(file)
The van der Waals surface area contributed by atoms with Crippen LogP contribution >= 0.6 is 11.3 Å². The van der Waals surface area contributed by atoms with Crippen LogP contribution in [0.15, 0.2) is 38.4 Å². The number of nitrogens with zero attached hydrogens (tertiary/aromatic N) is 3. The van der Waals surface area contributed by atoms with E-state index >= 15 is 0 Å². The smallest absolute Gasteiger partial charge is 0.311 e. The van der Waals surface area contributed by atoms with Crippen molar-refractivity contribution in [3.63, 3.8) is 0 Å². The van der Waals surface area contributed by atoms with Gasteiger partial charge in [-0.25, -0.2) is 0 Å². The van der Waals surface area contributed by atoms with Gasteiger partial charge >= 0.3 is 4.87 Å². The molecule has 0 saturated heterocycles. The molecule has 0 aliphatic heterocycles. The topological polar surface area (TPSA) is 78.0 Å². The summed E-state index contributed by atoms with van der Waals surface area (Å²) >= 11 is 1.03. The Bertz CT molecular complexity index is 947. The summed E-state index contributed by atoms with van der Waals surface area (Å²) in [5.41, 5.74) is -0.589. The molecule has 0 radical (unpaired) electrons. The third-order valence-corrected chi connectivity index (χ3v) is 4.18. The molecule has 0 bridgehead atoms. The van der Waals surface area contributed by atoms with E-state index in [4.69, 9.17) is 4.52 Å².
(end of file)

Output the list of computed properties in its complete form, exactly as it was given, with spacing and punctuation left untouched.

The van der Waals surface area contributed by atoms with Crippen LogP contribution >= 0.6 is 11.3 Å². The van der Waals surface area contributed by atoms with Crippen LogP contribution in [0.15, 0.2) is 38.4 Å². The number of nitrogens with zero attached hydrogens (tertiary/aromatic N) is 3. The van der Waals surface area contributed by atoms with E-state index >= 15 is 0 Å². The smallest absolute Gasteiger partial charge is 0.311 e. The van der Waals surface area contributed by atoms with Crippen molar-refractivity contribution in [3.63, 3.8) is 0 Å². The van der Waals surface area contributed by atoms with Gasteiger partial charge in [-0.25, -0.2) is 0 Å². The van der Waals surface area contributed by atoms with Gasteiger partial charge >= 0.3 is 4.87 Å². The molecule has 0 saturated heterocycles. The molecule has 0 aliphatic heterocycles. The topological polar surface area (TPSA) is 78.0 Å². The summed E-state index contributed by atoms with van der Waals surface area (Å²) >= 11 is 1.03. The Bertz CT molecular complexity index is 947. The summed E-state index contributed by atoms with van der Waals surface area (Å²) in [5.41, 5.74) is -0.589. The molecule has 0 radical (unpaired) electrons. The third-order valence-corrected chi connectivity index (χ3v) is 4.18. The molecule has 0 bridgehead atoms. The van der Waals surface area contributed by atoms with E-state index in [4.69, 9.17) is 4.52 Å².